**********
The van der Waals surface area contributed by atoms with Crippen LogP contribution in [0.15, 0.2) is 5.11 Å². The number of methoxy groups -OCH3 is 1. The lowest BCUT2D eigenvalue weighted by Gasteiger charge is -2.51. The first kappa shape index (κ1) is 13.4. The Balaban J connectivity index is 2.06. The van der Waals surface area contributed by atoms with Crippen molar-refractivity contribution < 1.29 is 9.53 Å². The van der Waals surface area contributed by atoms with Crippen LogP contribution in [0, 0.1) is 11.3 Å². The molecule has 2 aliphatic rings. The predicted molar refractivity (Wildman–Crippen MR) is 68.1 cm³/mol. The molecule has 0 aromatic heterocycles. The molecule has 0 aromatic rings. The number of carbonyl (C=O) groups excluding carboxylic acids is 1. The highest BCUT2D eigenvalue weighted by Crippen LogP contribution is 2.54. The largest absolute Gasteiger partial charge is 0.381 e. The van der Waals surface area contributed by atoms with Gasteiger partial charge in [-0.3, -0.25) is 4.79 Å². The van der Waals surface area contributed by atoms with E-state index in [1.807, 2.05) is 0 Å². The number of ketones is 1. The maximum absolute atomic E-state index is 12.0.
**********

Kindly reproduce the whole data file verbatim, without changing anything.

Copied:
The van der Waals surface area contributed by atoms with Crippen LogP contribution in [0.15, 0.2) is 5.11 Å². The number of methoxy groups -OCH3 is 1. The lowest BCUT2D eigenvalue weighted by Gasteiger charge is -2.51. The first kappa shape index (κ1) is 13.4. The Balaban J connectivity index is 2.06. The van der Waals surface area contributed by atoms with Crippen molar-refractivity contribution < 1.29 is 9.53 Å². The van der Waals surface area contributed by atoms with Crippen LogP contribution in [0, 0.1) is 11.3 Å². The molecule has 2 aliphatic rings. The predicted molar refractivity (Wildman–Crippen MR) is 68.1 cm³/mol. The molecule has 0 aromatic heterocycles. The molecule has 0 aromatic rings. The number of carbonyl (C=O) groups excluding carboxylic acids is 1. The highest BCUT2D eigenvalue weighted by Crippen LogP contribution is 2.54. The largest absolute Gasteiger partial charge is 0.381 e. The van der Waals surface area contributed by atoms with Gasteiger partial charge in [-0.3, -0.25) is 4.79 Å². The van der Waals surface area contributed by atoms with E-state index in [1.807, 2.05) is 0 Å². The number of ketones is 1. The maximum absolute atomic E-state index is 12.0.